Dinitz et al. [13] provide a flow-based linear programming (LP) relaxation to approximate the directed spanner problem. Their LP formulation is similar to that in [17]; however, they provide an approximation algorithm which relaxes their ILP, whereas the previous formulation was used to compute spanners to optimality. Additionally, the LP formulation applies to graphs of unit edge cost; they later take care of it in their rounding algorithm by solving a shortest path arborescence problem. They provide a –approximation algorithm for the directed –spanner problem for , which is the first sublinear approximation algorithm for arbitrary edge lengths. Bhattacharyya et al. [6] provide a slightly different formulation to approximate –spanners as well as other variations of this problem. They provide a polynomial time –approximation algorithm for the directed –spanner problem. Berman et al. [5] provide an alternative randomized LP rounding schemes that lead to better approximation ratios. They improved the approximation ratio to where the approximation ratio of the algorithm provided by Dinitz et al. [13] was . They have also improved the approximation ratio for the important special case of directed 3–spanners with unit edge lengths.

There are several results on multi-level or grade-of-service Steiner trees, e.g., [1, 4, 8, 9, 16], while multi-level spanner problems have not been studied yet.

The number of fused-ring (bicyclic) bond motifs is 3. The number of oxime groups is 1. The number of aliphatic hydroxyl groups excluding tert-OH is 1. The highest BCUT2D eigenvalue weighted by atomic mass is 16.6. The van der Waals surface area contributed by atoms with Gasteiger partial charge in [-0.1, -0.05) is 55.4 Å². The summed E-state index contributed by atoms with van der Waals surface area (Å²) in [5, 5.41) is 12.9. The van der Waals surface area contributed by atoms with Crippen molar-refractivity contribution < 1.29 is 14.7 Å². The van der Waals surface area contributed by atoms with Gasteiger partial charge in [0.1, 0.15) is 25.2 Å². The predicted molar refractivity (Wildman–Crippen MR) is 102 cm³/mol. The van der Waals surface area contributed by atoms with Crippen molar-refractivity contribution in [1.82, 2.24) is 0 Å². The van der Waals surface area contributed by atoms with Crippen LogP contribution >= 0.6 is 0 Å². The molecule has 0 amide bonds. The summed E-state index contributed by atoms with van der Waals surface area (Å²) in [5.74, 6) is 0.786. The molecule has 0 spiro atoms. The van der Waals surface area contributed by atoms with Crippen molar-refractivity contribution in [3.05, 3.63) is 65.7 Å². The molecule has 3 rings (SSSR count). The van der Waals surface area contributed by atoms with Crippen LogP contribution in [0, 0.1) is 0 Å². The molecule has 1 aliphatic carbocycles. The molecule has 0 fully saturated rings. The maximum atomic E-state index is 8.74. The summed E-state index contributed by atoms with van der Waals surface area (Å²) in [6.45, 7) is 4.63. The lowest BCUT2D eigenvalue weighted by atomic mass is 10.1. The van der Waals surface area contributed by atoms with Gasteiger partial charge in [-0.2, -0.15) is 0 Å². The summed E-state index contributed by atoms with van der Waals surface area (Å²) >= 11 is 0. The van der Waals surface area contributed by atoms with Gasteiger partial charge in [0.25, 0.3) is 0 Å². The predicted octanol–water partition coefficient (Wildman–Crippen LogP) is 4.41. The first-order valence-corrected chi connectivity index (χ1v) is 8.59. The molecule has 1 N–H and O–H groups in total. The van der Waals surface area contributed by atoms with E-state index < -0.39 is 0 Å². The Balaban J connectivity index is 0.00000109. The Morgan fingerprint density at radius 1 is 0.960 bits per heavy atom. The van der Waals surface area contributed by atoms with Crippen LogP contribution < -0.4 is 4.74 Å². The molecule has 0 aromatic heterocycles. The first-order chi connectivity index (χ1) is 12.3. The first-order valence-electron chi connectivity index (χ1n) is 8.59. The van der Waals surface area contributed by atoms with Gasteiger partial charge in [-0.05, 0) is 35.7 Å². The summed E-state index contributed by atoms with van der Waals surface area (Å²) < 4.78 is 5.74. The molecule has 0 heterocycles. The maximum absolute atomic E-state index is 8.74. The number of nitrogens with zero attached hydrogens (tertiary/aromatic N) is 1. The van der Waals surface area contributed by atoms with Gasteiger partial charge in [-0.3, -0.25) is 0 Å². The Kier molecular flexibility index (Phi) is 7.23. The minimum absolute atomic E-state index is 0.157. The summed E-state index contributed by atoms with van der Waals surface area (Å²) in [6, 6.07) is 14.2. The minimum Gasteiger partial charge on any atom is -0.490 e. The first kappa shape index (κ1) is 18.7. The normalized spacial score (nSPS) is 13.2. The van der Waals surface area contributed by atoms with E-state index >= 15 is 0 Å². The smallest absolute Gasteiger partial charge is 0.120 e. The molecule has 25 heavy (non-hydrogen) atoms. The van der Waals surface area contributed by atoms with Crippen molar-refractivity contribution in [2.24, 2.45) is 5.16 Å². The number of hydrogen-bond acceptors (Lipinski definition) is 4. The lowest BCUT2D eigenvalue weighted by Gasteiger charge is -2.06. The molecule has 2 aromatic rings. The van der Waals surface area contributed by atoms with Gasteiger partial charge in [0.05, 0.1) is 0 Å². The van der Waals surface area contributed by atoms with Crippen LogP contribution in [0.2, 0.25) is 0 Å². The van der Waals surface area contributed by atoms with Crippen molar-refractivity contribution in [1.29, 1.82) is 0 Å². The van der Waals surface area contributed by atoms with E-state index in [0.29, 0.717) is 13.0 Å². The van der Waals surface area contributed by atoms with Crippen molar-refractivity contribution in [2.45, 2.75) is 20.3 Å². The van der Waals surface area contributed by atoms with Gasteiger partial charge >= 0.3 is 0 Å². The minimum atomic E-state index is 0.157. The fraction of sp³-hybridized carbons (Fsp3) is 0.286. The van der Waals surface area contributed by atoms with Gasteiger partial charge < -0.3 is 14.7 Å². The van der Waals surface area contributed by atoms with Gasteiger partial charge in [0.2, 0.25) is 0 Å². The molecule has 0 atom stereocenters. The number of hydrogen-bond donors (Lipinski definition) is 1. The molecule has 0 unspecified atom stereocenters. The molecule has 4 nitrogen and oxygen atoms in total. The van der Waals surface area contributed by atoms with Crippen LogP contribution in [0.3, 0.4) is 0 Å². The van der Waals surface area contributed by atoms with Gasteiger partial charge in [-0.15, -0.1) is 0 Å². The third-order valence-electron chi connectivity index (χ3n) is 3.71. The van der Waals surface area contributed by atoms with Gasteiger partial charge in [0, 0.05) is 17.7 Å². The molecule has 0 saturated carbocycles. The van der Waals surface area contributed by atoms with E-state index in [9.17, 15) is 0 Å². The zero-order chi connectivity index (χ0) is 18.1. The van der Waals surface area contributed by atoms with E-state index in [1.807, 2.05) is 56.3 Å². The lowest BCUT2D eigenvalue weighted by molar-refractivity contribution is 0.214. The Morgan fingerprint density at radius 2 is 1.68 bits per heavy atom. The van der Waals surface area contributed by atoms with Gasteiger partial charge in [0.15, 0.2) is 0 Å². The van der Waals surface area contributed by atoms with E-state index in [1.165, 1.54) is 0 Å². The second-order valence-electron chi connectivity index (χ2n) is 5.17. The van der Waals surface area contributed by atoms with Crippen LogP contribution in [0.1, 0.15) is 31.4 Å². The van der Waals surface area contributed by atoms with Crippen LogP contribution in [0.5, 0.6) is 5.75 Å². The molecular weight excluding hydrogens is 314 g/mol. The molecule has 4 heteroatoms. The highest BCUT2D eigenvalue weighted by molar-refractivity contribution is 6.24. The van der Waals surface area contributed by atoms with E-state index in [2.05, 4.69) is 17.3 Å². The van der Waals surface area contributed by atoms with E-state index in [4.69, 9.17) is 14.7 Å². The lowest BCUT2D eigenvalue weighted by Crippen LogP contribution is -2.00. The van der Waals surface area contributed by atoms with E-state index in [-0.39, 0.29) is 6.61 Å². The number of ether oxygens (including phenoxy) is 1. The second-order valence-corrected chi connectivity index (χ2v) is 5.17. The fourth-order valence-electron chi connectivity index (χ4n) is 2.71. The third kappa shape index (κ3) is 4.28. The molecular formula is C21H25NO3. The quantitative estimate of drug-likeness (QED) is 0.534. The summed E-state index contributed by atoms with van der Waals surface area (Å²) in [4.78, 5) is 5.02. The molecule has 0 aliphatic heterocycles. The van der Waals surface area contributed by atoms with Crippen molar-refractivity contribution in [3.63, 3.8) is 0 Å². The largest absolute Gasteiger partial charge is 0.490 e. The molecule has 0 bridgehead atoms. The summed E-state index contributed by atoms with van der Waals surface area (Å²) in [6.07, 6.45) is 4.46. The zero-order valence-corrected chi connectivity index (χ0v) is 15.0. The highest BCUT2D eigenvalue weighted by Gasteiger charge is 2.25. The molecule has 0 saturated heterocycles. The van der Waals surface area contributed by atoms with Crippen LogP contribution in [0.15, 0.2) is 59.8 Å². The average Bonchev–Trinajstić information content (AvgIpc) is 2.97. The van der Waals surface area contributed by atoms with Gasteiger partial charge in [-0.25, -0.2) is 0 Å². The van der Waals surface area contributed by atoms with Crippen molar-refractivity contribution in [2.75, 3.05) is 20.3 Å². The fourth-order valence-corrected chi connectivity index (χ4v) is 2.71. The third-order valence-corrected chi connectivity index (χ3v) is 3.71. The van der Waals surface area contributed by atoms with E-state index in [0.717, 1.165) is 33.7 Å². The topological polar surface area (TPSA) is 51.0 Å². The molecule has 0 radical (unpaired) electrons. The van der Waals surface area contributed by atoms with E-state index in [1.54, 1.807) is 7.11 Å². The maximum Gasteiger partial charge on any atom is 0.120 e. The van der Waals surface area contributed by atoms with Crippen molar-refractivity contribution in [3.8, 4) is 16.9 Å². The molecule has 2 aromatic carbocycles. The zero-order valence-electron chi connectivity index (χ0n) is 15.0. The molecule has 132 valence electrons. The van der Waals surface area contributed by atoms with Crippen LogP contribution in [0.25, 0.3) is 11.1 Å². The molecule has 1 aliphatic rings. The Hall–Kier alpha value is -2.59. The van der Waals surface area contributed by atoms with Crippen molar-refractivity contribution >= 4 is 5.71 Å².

2 Approximation algorithms for MLGS

Here, we assume an oracle subroutine that computes an optimal –spanner, given a graph , subset , and . The intent is to determine if approximating MLGS is significantly harder than the subsetwise spanner problem. We formulate simple bottom-up and top-down approaches for the MLGS problem.

2.1 Oracle bottom-up approach

The approach is as follows: compute a minimum subsetwise –spanner of with stretch factor . This immediately induces a feasible solution to the MLGS problem, as one can simply copy each edge from the spanner to every level (or, in terms of grades of service, assign grade to each spanner edge). We then prune edges that are not needed on higher levels. It is easy to show that the solution returned has cost no worse than times the cost of the optimal solution. Let OPT denote the cost of the optimal MLGS for a graph . Let denote the cost of a minimum subsetwise –spanner for level with stretch , and let BOT denote the cost computed by the bottom-up approach. If no pruning is done, then .